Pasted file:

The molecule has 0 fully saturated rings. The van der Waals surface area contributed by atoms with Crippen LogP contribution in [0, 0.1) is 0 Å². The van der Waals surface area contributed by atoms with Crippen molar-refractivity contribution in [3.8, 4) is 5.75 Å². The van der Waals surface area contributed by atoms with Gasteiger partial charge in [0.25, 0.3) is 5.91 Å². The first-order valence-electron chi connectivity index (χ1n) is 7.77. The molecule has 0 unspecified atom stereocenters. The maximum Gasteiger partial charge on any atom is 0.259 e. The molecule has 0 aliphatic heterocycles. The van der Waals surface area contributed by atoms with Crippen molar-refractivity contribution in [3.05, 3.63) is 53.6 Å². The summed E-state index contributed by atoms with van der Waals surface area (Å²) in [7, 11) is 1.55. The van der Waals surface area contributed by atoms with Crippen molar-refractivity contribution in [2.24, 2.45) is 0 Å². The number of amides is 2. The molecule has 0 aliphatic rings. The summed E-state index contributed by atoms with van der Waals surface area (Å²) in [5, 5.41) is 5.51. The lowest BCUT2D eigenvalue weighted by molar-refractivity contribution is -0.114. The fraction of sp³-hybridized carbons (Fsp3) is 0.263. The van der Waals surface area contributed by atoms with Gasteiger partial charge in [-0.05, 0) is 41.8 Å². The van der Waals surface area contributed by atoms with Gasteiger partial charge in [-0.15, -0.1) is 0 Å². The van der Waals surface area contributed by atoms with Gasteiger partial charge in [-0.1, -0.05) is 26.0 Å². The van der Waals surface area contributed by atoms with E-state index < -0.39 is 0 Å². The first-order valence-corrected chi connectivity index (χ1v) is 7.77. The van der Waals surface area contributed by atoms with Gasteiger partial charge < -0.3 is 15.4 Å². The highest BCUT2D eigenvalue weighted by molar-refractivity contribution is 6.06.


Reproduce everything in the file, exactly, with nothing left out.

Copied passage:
The molecule has 0 fully saturated rings. The van der Waals surface area contributed by atoms with Crippen LogP contribution in [0, 0.1) is 0 Å². The van der Waals surface area contributed by atoms with Crippen molar-refractivity contribution in [3.8, 4) is 5.75 Å². The van der Waals surface area contributed by atoms with Gasteiger partial charge in [0.25, 0.3) is 5.91 Å². The first-order valence-electron chi connectivity index (χ1n) is 7.77. The molecule has 0 unspecified atom stereocenters. The maximum Gasteiger partial charge on any atom is 0.259 e. The molecule has 0 aliphatic heterocycles. The van der Waals surface area contributed by atoms with Crippen molar-refractivity contribution in [3.05, 3.63) is 53.6 Å². The summed E-state index contributed by atoms with van der Waals surface area (Å²) in [7, 11) is 1.55. The van der Waals surface area contributed by atoms with Crippen molar-refractivity contribution in [2.24, 2.45) is 0 Å². The number of amides is 2. The molecule has 0 aliphatic rings. The summed E-state index contributed by atoms with van der Waals surface area (Å²) in [5, 5.41) is 5.51. The lowest BCUT2D eigenvalue weighted by molar-refractivity contribution is -0.114. The fraction of sp³-hybridized carbons (Fsp3) is 0.263. The van der Waals surface area contributed by atoms with Gasteiger partial charge in [-0.05, 0) is 41.8 Å². The van der Waals surface area contributed by atoms with Gasteiger partial charge in [-0.15, -0.1) is 0 Å². The van der Waals surface area contributed by atoms with Gasteiger partial charge in [-0.1, -0.05) is 26.0 Å². The van der Waals surface area contributed by atoms with E-state index < -0.39 is 0 Å². The first-order valence-corrected chi connectivity index (χ1v) is 7.77. The van der Waals surface area contributed by atoms with Gasteiger partial charge < -0.3 is 15.4 Å². The highest BCUT2D eigenvalue weighted by molar-refractivity contribution is 6.06.